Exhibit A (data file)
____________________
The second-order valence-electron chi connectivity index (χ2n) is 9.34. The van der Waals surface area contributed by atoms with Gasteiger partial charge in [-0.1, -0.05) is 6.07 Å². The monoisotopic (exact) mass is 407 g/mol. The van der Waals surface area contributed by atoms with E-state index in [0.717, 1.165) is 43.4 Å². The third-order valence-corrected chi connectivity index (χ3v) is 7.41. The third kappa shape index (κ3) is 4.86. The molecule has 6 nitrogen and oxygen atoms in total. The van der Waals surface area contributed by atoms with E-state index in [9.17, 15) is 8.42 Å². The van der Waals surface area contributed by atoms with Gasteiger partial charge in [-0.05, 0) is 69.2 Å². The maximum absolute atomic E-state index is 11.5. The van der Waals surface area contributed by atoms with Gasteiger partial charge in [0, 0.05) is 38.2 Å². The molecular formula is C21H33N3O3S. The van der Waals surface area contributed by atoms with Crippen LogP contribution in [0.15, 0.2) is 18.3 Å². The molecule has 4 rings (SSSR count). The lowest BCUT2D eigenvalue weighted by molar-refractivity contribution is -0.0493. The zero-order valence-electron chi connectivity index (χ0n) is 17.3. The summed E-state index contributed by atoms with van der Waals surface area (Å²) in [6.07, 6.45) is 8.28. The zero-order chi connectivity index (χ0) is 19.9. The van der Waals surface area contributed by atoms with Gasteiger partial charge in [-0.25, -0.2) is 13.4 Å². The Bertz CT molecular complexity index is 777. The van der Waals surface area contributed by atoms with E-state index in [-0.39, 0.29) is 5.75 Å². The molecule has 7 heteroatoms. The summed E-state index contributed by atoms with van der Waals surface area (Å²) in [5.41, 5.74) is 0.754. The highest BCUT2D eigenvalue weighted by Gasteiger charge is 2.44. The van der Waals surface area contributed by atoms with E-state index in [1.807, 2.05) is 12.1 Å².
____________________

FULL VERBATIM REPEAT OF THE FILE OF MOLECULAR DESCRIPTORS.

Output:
The second-order valence-electron chi connectivity index (χ2n) is 9.34. The van der Waals surface area contributed by atoms with Gasteiger partial charge in [-0.1, -0.05) is 6.07 Å². The monoisotopic (exact) mass is 407 g/mol. The van der Waals surface area contributed by atoms with E-state index in [0.717, 1.165) is 43.4 Å². The third-order valence-corrected chi connectivity index (χ3v) is 7.41. The third kappa shape index (κ3) is 4.86. The molecule has 6 nitrogen and oxygen atoms in total. The van der Waals surface area contributed by atoms with E-state index in [9.17, 15) is 8.42 Å². The van der Waals surface area contributed by atoms with Gasteiger partial charge in [-0.05, 0) is 69.2 Å². The maximum absolute atomic E-state index is 11.5. The van der Waals surface area contributed by atoms with Gasteiger partial charge in [0, 0.05) is 38.2 Å². The molecular formula is C21H33N3O3S. The van der Waals surface area contributed by atoms with Crippen LogP contribution in [0.15, 0.2) is 18.3 Å². The molecule has 4 rings (SSSR count). The lowest BCUT2D eigenvalue weighted by molar-refractivity contribution is -0.0493. The zero-order valence-electron chi connectivity index (χ0n) is 17.3. The summed E-state index contributed by atoms with van der Waals surface area (Å²) in [6.07, 6.45) is 8.28. The zero-order chi connectivity index (χ0) is 19.9. The van der Waals surface area contributed by atoms with Gasteiger partial charge in [-0.25, -0.2) is 13.4 Å². The Bertz CT molecular complexity index is 777. The van der Waals surface area contributed by atoms with E-state index in [-0.39, 0.29) is 5.75 Å². The molecule has 7 heteroatoms. The summed E-state index contributed by atoms with van der Waals surface area (Å²) in [5.41, 5.74) is 0.754. The highest BCUT2D eigenvalue weighted by Gasteiger charge is 2.44. The van der Waals surface area contributed by atoms with E-state index in [1.807, 2.05) is 12.1 Å².